© The Financial Times Ltd 2015 FT and 'Financial Times' are trademarks of The Financial Times Ltd.
January 10, 2014 6:56 pm
The Taste. This, in case you don’t know, is the cooking reality TV show starring Ms Lawson and co-chefs Anthony Bourdain (the two are also co-executive producers of the US show) and Ludo Lefebvre (plus Marcus Samuelsson in the US) in which they pick teams of unknown cooks and said cooks then compete, under their tutelage, to produce the best-tasting meal.
The point, of course, after Nigella Lawson’s annus horribilis of 2013 – in which she became gossip-column fodder and the subject of numerous talking-head pieces about her symbolic value as a domestic goddess fallen to earth, thanks to her divorce from Charles Saatchi and the courtroom trial of her former assistants Elisabetta and Francesca Grillo (complete with drug-use accusations and admissions) – is that Nigella has the opportunity at a transatlantic TV redemption. Audiences love a rebirth. But I wonder if it will really work in this case. It doesn’t look like it – and I mean that literally.
I know I am going against the popular and historical flow here but bear with me. I admit, the Twitter reaction upon the launch of the US show was overwhelmingly positive: “Mesmerised by the divine @Nigella_Lawson on #thetaste. I predict a huge hit. Fabulous #TeamNigella” (@MicheleKnight). And it is true, as Martha Stewart proved, that there is an Act II in the lives of iconic homemakers who turn out to be more complicated and layered than their cookbooks might suggest. Plus, American reality TV has become a prime launch pad for many British personalities after . . . well, let’s call them hiccups – be they Piers Morgan or Gordon Ramsey. A large chunk of fans (David Cameron included) clearly want an opportunity, any opportunity, to reaffirm their love of Nigella, as all the #TeamNigella side-taking shows.
And yet here’s the thing: Lawson isn’t changing her image. Both the US and UK shows feature her in full peaches-and-cream-Sofia-Loren-in-the-kitchen mode, complete with form-fitting milky-cleavage-baring dresses and carefully tumbling dark locks begging to be pushed out of her eyes at calculated intervals.
Part of this, of course, is simple logistics: the shows were made before the trial. But, given that during her promotional appearance on Good Morning America earlier this month Lawson wore a form-fitting milky-cleavage-baring dress, it seems fair to assume that she doesn’t want to change. It’s an image, though, that doesn’t reflect the wringer she has come through. She’s not showing a stiff upper lip; she’s just stiff.
As Thomas Wolfe famously wrote, “You can’t go home again.” I’d say that applies to image, too, at least when we are talking sympathy vote.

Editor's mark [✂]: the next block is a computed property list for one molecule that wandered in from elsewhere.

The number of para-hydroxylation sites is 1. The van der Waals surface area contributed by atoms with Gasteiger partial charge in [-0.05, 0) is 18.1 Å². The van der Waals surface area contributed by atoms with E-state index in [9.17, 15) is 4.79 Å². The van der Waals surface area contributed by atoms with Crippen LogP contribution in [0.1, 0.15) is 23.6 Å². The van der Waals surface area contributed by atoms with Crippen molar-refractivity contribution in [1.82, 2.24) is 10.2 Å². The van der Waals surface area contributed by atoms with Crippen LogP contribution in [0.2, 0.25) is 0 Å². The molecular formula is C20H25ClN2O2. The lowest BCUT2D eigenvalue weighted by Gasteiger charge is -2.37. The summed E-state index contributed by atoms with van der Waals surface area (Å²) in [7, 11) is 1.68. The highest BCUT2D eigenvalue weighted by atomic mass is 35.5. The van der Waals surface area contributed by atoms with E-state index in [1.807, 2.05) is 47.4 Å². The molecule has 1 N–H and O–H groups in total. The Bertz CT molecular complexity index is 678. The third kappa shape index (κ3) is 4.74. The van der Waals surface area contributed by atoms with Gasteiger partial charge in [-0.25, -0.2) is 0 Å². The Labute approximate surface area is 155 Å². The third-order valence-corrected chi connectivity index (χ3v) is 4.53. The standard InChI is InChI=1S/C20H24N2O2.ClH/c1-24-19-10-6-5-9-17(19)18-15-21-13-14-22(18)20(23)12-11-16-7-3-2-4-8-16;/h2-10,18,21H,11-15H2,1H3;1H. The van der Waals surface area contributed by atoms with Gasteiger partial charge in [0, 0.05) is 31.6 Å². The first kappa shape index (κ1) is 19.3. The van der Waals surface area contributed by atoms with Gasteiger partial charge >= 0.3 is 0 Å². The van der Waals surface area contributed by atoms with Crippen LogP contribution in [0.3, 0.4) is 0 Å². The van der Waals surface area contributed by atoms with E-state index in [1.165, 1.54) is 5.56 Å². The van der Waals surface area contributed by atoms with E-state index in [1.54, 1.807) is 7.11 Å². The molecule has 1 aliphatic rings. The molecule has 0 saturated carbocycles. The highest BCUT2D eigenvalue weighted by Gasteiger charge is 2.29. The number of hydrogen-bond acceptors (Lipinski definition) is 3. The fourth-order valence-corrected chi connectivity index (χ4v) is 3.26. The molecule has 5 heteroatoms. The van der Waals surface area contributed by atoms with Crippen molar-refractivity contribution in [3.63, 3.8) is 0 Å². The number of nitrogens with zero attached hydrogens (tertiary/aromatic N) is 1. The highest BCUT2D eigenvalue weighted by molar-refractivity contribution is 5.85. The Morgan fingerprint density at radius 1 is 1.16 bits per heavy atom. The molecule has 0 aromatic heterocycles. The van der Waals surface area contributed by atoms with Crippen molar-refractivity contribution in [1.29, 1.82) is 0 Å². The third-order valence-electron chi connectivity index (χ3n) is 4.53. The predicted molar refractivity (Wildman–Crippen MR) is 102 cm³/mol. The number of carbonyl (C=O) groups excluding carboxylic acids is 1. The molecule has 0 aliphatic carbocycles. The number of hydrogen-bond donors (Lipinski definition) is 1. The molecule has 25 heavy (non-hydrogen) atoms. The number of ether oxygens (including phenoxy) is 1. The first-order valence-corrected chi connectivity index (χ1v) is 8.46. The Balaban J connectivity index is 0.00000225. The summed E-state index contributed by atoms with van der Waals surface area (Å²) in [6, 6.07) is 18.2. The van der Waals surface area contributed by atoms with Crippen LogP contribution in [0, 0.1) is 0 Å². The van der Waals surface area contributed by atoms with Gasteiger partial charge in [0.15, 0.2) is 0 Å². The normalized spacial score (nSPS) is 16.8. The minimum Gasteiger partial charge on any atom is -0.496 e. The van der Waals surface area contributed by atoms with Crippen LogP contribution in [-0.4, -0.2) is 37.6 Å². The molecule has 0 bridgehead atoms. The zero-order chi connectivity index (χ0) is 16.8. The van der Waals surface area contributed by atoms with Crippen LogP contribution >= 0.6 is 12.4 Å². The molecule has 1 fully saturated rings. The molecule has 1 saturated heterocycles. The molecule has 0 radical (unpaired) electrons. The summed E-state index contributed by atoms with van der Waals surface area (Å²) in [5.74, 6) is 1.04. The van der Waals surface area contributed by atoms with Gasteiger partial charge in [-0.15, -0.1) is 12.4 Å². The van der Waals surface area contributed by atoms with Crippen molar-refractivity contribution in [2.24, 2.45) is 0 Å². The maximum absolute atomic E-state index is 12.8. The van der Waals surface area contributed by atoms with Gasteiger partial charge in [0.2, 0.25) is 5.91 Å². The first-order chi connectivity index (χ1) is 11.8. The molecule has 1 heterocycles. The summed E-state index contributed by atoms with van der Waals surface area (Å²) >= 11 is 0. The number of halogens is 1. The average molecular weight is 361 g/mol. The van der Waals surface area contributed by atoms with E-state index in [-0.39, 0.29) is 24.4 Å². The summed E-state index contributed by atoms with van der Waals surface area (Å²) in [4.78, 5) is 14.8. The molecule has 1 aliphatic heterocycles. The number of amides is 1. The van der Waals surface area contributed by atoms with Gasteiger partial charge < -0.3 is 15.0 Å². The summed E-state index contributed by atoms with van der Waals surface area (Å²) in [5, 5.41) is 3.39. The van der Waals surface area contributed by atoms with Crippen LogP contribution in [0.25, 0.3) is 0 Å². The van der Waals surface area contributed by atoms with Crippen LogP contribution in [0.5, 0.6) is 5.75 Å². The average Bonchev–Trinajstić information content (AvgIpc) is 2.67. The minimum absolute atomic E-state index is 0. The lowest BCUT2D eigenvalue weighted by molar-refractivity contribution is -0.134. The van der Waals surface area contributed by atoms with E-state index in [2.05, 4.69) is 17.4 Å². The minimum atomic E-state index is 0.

I’m not suggesting a total about-face, you understand; no transformation from va-va-voom culinary siren into leather-wearing revolutionary, taking up arms against the oppressor or the mis-informationists; no Gloria Gaynor “I Will Survive” disco sparkle or Gloria Steinem jeans (though that might be fun). Nigella doesn’t have to go as far as John Galliano, who abandoned his usual costumes to face Charlie Rose in a plain white shirt, blue suit and ponytail, as close to a visual expression of baring his soul as he could come. She doesn’t even have to do a Bob Diamond-on-the-subway, or Anthony Weiner-in-jeans-and-shirtsleeves-in-the-kitchen, both attempting to redress, literally, their image as masters of the universe gone wrong.
. . .
But even so, and maybe especially now, some loosening of the stays, or at least of the built-in corset, might be warranted. Lawson’s face, with its carefully constructed eyebrows and lips, is starting to look like a painted-on mask; something to hide behind. It made a certain amount of sense when she clearly needed to gird herself to go into battle in court – even if she was only a witness – but less so now, when the narrative is supposed to be one of (non-official) triumph. The message should be about leaving the past behind her. Maybe even entering a new stage.
She’s older and tougher, after all, seen some things, learnt some nasty truths. Shouldn’t her style mature along with her? I am sure there are any number of British designers who would love to work with her on crafting a new Nigella, one that wouldn’t be that different from the old Nigella but would at least acknowledge her experience.
Certainly, Sarah Burton at Alexander McQueen has proved herself masterful at the massaging of image, as her appropriate-but-youthful clothes for the Duchess of Cambridge demonstrate, while Alessandra Rich’s covered-up yet body-conscious lace, as favoured by Samantha Cameron and Natalie Massenet, could be an interesting choice; similar but different.
Or how about Victoria Beckham? She knows her way around a corset, as her early collections showed, but what vaulted her to BFC Designer Brand of the Year was her ability to push her own boundaries and stretch her aesthetic in softer, more relaxed directions without ever losing her own signature, or sense of dressing a grown-up woman. Sounds kind of Nigella to me.
“Taste”, after all, doesn’t just refer to flavour but also to aesthetic judgment. And, as anyone who has learnt that snails dressed with the right amount of garlic and butter can be delicious could testify, it changes over time. In fact, perhaps it’s time that the executive producer put her Marni or Margiela or Michael Kors where her mouth is.
More columns at ft.com/friedman
Copyright The Financial Times Limited 2015. You may share using our article tools.
Please don't cut articles from FT.com and redistribute by email or post to the web.